My two most recent posts have explored the Advent themes of hope and peace. Today I look at joy, a traditional theme for the third week of Advent. Like hope and peace, joy is not merely a personal emotion, but a larger reality we are intended to pass along to others. With the frequent connection in the Bible between joy and sound, this Advent theme has the potential to be the noisiest one.
Make a joyful noise to the Lord, all the earth; break forth into joyous song and sing praises! Sing praises to the Lord with the lyre, with the lyre and the sound of melody! With trumpets and the sound of the horn make a joyful noise before the King, the Lord! Psalm 98:4-6
Noisy joy catches your attention whether you want it to or not. Like a birthday celebration at a nearby restaurant table or like the shepherds who were startled by a multitude of angels and the announcement of "good news of great joy for all the people," it can be disruptive of a person's well-laid plans.
Church Bells Ringing Joy
I had an uncle who, in my childhood church, was the self-designated keeper of the church bell, a big heavy thing that was, in later years, mounted on a stand that sat on the ground beside the church building. Every Sunday, Uncle Bob would faithfully retrieve the clapper from where it was kept inside the building, attach it to the inside of the bell and yank on the rope with what seemed to me like amazing strength until the peal of the bell sounded throughout the neighborhood. I remember trying to do it myself and hardly being able to budge the bell, much less make it ring. It took effort to create that sound of noisy joy. The disruptive, noisy joy it created called a welcome to everyone who heard it to come and be part of the joy it announced.
Churches have a long history of spreading noisy joy (some neighbors might call it imposing joy), by ringing bells that can be heard from far away. Does the video below of one of the more intricate types of bellringing communicate a spirit of joy to you as you listen to it? (The video is 10 minutes long, so you may just want to listen to a segment).
Creatures Singing Joy
We humans go to great lengths to frame the sound of joy into artful constructions. We have set up entire systems of tone and harmony to translate sound into particular expressions of joy. In contrast, unrehearsed laughter is one of the most contagious forms of expressed joy there is and other creatures welcome good things such as springtime, the morning, or a mate, with joyful, instinctual noises. Purring cats, chirping dolphins, trumpeting elephants all express joy through spontaneous sounds. They don't just keep the reality of their joy to themselves; they communicate it to others through the sounds they project. Every type of bird has its own distinctive sound that pours out of it naturally, including the melodious song of the Musical Wren included below. Are there things you can learn from other creatures this Advent about noisy, spontaneous joy?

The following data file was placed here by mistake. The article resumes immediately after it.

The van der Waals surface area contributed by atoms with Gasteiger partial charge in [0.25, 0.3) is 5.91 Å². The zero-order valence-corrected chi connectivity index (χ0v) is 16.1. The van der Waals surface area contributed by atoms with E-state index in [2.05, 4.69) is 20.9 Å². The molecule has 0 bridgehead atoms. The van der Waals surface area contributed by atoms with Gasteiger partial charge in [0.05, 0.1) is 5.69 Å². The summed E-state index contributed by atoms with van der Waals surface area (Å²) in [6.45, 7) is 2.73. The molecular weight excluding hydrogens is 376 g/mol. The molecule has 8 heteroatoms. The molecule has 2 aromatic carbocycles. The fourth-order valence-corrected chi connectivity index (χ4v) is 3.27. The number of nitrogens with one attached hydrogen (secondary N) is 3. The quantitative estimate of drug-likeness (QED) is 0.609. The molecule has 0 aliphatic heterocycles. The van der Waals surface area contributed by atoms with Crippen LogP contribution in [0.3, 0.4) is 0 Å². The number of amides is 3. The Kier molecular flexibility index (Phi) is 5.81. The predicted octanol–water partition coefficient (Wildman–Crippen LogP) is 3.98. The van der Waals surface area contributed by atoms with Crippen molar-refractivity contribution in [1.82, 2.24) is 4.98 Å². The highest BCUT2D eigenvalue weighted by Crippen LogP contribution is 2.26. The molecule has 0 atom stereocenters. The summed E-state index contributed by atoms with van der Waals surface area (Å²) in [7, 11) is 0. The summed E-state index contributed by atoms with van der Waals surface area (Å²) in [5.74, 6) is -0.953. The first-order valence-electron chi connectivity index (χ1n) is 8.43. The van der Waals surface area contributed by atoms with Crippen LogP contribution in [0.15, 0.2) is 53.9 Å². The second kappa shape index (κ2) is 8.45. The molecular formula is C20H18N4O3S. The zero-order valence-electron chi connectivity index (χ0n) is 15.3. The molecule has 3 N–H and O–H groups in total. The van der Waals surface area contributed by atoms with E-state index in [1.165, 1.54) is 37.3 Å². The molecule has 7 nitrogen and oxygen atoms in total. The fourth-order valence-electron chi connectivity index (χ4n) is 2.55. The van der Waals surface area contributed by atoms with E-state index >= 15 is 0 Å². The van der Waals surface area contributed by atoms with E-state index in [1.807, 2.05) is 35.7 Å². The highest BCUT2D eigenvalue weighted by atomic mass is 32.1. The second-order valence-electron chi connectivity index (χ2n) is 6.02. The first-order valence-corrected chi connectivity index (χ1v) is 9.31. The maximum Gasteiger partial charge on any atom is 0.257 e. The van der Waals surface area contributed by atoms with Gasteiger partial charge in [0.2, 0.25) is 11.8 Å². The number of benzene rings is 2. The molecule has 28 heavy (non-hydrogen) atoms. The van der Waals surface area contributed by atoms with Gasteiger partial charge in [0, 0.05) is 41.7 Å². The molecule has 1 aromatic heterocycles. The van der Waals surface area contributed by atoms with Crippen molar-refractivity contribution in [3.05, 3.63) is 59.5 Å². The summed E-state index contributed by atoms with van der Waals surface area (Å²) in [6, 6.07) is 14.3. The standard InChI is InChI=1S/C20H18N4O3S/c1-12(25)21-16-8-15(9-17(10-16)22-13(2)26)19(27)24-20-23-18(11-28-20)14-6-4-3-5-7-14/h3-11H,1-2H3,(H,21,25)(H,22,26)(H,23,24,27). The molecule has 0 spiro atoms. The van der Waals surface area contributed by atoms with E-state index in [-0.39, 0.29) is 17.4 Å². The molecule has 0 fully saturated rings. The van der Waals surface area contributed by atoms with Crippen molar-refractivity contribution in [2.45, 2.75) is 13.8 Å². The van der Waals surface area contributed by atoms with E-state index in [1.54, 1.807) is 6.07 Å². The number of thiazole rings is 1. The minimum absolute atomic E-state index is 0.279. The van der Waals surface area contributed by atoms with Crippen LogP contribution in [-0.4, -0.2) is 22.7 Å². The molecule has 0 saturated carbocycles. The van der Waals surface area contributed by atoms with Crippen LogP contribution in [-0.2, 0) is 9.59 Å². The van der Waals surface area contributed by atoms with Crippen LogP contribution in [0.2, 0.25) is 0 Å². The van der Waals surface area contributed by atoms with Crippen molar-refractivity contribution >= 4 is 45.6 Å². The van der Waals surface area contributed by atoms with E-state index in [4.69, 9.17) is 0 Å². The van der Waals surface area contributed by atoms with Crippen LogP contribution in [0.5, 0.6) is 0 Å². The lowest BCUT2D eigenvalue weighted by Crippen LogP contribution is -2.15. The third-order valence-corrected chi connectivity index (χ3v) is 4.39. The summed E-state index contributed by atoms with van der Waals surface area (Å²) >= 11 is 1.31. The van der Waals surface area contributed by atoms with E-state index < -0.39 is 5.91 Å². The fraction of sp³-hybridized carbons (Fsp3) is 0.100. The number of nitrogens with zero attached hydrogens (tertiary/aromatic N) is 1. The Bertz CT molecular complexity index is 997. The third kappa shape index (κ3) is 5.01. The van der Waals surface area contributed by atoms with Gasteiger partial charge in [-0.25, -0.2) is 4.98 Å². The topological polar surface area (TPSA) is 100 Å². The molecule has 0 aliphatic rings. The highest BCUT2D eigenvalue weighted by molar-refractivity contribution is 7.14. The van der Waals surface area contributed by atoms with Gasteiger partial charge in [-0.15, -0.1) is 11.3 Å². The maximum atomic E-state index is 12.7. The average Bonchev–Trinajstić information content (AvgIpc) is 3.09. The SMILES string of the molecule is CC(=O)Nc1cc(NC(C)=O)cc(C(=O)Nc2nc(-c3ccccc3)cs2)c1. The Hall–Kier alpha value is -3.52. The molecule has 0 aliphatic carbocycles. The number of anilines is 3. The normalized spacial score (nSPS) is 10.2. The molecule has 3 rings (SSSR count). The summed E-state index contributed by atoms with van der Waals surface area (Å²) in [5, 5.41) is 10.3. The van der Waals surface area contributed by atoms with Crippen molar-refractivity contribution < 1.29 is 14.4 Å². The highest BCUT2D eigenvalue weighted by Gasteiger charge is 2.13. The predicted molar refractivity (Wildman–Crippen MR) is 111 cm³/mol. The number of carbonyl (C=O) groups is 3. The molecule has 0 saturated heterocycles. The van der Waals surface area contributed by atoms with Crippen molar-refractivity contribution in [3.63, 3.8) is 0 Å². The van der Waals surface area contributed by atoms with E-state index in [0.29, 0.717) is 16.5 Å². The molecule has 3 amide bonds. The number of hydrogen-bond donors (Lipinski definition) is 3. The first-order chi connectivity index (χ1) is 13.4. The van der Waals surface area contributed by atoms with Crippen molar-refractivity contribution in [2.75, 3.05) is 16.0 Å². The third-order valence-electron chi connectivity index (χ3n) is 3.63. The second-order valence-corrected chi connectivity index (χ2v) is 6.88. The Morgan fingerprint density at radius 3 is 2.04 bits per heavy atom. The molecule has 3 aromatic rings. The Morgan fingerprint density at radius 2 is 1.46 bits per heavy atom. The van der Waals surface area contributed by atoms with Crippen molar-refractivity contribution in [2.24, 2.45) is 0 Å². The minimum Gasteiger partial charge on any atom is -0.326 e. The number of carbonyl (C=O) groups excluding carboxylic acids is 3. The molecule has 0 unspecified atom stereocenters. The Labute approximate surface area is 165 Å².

A favorite Christmas carol, Joy to the World, reminds us of the fact that Jesus came for the entire world (human and nonhuman) and all creatures have cause for joy when the Savior reigns and redeems this earth.
Joy to the world, the Lord is come!
Let earth receive her King;
let ev’ry heart prepare him room
and heav’n and nature sing,
and heav’n and nature sing,
and heav’n, and heav’n and nature sing.
Joy to the earth, the Savior reigns!
Let men their songs employ,
while fields and floods, rocks, hills, and plains,
repeat the sounding joy,
repeat the sounding joy,
repeat, repeat the sounding joy.
To give outward voice to an inward experience of joy requires a measure of commitment. Staying quiet asks less of a person than communicating joy does for it moves them beyond being mere receivers of goodness into being good news bearers—announcing and pointing toward joy, even as the fields, floods, rocks, hills, and plains in the Christmas carol. In a sense, it demands that we identify ourselves with the source of the joy and become an ambassador for it.
Communicating joy is not entirely contingent upon our own emotional experience of joy—joy is bigger than that. Clapping hands, ringing bells, singing, stomping feet, blowing a horn—all of these noisy expressions of joy call attention not primarily to our own emotional state, but instead point to the thing that is the source of the joy. The thing we are pointing to takes center stage, even ahead of our own self and our own emotions. This makes joy bigger than ourselves.
As humans, we have the capability of living out this truth in a way that amplifies the joy around us. When we live in alignment with God's kingdom values, it creates space for all who are a part of God's beloved earth to thrive. Can you imagine the cacophony of noisy joy the whole earth could create if all its creatures were thriving?
This season, how might you join into the noisy joy of Advent?
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